But in America, the power is in the people - that is the principle of our form of government is built on and many of the same people who formed the United States government, formed the dioceses in the Episcopal Church.  Those principles are what are at risk now and if we can’t find agreement amongst ourselves as Episcopalians or as Anglicans or even as Christians - perhaps we can find agreement that our democratic principles are at risk and we know it because we are Americans.


[48] Posted by BabyBlue on 03-29-2008 at 10:30 AM • top

Hanks said:

It’s just terrific that the bright lights are being shined on the way this “abandonment of communion” canon is being abused. Given the SC letter and all the attention that has been drawn to the requirements of the canon, 815 will have a very difficult time trying to pull off this stunt again. Schoria law must be stopped!

Agreed! Light shined upon evil is a good thing. But the question is what do you do once the light has been turned on and you can see clearly? Schoria law as you and many call it, is taking place right now in Lodi, CA.

As good as Bisho Lawrence and his Standing Committee’s letter is….it is too late! It was issued yesterday the day before this “Special Convention.” Plus his voice is the only voice being heard or read! So what really is anyone going to do about KJS? Who and what?

[49] Posted by TLDillon on 03-29-2008 at 11:27 AM • top

ODC, it’s late, but it is never too late.  As BabyBlue wrote quite movingly, “the power is in the people.”  We have to continue to be faithful and continue to speak the truth.  No guarantees of success, but we can be near certain we will fail if we give up the fight.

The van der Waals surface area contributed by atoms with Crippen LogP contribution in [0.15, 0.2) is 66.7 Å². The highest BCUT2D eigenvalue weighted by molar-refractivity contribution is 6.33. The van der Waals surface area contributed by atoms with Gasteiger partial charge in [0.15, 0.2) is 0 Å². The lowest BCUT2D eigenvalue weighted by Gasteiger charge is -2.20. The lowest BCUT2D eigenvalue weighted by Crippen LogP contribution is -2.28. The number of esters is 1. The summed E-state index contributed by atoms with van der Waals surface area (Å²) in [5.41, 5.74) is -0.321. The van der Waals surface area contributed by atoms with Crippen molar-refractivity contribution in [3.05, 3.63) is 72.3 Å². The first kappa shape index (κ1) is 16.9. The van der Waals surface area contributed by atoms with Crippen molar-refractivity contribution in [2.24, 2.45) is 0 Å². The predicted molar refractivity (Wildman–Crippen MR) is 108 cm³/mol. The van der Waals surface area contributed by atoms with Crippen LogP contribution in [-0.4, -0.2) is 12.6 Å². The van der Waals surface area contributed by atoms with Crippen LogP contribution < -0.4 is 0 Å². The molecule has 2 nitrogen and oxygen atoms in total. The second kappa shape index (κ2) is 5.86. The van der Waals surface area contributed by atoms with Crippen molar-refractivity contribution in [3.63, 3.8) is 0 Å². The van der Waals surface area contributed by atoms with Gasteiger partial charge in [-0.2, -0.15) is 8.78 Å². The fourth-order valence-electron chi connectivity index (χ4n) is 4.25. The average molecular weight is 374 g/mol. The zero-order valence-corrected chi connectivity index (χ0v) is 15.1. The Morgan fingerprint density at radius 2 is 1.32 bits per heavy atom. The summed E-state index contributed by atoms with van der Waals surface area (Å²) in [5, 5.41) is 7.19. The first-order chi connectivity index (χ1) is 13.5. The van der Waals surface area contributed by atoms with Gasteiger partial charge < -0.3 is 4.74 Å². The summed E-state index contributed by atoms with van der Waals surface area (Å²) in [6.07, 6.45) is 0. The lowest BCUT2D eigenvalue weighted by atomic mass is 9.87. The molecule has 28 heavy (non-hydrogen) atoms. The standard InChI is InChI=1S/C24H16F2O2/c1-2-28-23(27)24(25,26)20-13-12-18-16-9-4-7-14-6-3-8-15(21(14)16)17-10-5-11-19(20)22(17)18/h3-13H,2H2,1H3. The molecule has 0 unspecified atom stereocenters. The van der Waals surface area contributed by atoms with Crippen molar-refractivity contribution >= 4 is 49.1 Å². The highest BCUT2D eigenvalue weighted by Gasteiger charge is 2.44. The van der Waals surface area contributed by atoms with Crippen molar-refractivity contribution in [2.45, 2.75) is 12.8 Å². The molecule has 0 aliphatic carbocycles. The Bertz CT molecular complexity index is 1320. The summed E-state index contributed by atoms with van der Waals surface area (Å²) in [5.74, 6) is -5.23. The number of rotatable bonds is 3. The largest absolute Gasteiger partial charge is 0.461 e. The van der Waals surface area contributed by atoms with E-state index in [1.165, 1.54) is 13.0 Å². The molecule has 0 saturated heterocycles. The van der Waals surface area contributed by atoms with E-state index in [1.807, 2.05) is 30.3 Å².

[50] Posted by hanks on 03-29-2008 at 12:21 PM • top

Baby Blue, you are making allegations, and state them as facts,  that may be very difficult to prove.  You state: A “technical error” did not impose the equivalent of an ecclesiastical death sentence by manipulating the process to remove opponents with the majority of a quorum.  That’s not a technical error - that is either duplicitousness or incompetence.” Again you state: “Her manipulation or incompetence in carrying out her responsibilities of “presiding” was in plain view when she orchestrated the removal of two opponents just before Easter.”  If there is evidence to be brought forth and a case made that what you suggest is true, then the claimant should be +Schofield.  It will be interesting to see if he files suit.  Here, it is stated as fact that the church “flouted its rules” to depose +Schofield.  That is a conclusion on the part Mr. Griffith presented as fact.  Your statement that +Schori “orchestrated the removal” of anyone is a conclusion presented as a fact.  If this does end up in court, after evidence has been presented, and argument made, we will have a conclusion drawn by the appropriate finder(s) of fact.

[51] Posted by EmilyH on 03-29-2008 at 12:30 PM • top

It is a fact, EmilyH.  That someone disputes it is of no import.  The planet does not become a pancake because the Flat Earth Society convenes.

Schori trampled the very rules she wants to use against her enemies.  Fact.

[52] Posted by Jeffersonian on 03-29-2008 at 12:51 PM • top

EmilyH, see Chancellor’s posts #28-29 on the “Bumped” thread “Let’s Get to the Procedural Bottom of This” (same as Pageantmaster’s link above in his #32) if you are really looking for the history of the relevant canon.  I didn’t say that I had an analysis of past abuses of the canon.  But if you can look at Bp. Cox and be glad to justify his deposition on the grounds of previous mistakes, then I don’t know what more I can tell you.

[53] Posted by Paula on 03-29-2008 at 01:23 PM • top

In his latest piece, Conger identifies Bp. Clifton Daniels of East carolina as the presiding judge of the court of review.

[54] Posted by wildfire on 04-02-2008 at 08:55 PM • top

For those of us who know Dan Daniels and his record of dealing with those who disagree, that’s a frightening prospect.  If there’s a pastoral bone in his body, he keeps it well hidden.

[55] Posted by hanks on 04-02-2008 at 10:08 PM • top